2. Protests continue but struggle against heavy law enforcement. Riots abate. Systemic racism enters the public discourse and small steps are taken to meet protestor demands. The status quo prevails.
  3. Riots worsen. Armed groups intervene. Someone fires at police lines and they respond with live bullets. Trump calls the military. The USA implodes as Rome did and the rest of the world fights over its ashes. 

Whatever the case, Covid-19 will spike in the USA. It will take months to fully recover.

The LAPD reformed somewhat following the Rodney King Riots of 1992. Now the Minneapolis city government pledges to defund the police and mandate officers intervene against colleagues using excessive force. Proclaiming support for Black Lives Matter has become trendy amongst corporations. Most significantly, the protests have brought attention to the structural inequality that persists in the United States but also highlighted the political and social division which defines our era. Whatever happens in the next six months, historians will study 2020 for years to come.

Sources: Data.pnj, CNN, The Economist, The Guardian, Vox

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Protests of 2019

Tahrir 2019, Tiananmen 1989, and the Second Signpost – THE ...

More people have taken to the streets in the past 12 months than any year since 1989. 2019 surpasses even 2011, the year of Occupy Wall Street and the Arab Spring. Around the world, demonstrators challenge corruption, unjust laws and political repression. People are tired of the ageing establishments that have failed to tackle problems like climate change or wealth disparity. Protests peaked in October 2019, and in places like Chile and Hong Kong, are ongoing.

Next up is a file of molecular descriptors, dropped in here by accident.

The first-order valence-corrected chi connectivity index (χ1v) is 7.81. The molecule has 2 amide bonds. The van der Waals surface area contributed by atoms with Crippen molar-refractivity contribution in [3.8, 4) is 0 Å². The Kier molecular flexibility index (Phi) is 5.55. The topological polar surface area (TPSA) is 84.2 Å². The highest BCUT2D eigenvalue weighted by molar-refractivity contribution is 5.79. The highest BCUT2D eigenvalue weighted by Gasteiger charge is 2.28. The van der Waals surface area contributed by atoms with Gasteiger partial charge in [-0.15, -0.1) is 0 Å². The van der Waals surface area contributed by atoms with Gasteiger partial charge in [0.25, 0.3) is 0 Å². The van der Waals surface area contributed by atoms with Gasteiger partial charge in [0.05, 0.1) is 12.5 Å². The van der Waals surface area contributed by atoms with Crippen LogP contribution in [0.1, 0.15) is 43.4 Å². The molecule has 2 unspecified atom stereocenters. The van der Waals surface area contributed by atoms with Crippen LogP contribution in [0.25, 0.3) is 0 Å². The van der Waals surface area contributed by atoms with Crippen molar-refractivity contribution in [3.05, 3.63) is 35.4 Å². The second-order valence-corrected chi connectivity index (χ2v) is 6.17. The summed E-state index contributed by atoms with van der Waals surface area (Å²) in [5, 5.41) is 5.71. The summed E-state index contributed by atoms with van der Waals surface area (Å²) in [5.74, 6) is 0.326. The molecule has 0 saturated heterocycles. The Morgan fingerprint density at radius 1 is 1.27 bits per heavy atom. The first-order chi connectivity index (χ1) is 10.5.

Government decrees sparked protests. In Lebanon, it was a tax on Whatsapp calls, in Chile a 4% hike in metro tickets, in India a law that grants citizenship to neighbouring refugees so long as they aren’t Muslim. Hong Kong’s protests started with a bill to extradite criminals to mainland China.

Lebanon Report - October - MEIRSSAmnesty International identifies five common causes:

  • Corruption: Protestors accuse their leaders of misusing public funds and demand their resignation. Egypt (October -), Lebanon (October – ), Chile (October -). Iraq, (October- ) Pakistan (November – ) Colombia (November -).
  • Cost of living: Austerity measures, sanctions and faltering economies have increased day-to-day costs, particularly petrol. Egypt (September), Haiti (November 2018 – ), Ecuador (October), France (November 2018 -), Iran (November – ).
  • Climate justice: Protestors, particularly the young, rally against government and big businesses’ slow response to climate change and environmental ruin, including forest fires. In September 2019, 7.6 million people in 185 countries participated in climate strikes. Worldwide school strikes, Extinction Rebellion (January -). Bolivia (October).
  • Political freedom: Protestors demand true democracy or greater independence in their respective regions. Hong Kong (June -), Sudan (September – ), Catalonia (October), India (October – ). Guinea (October-).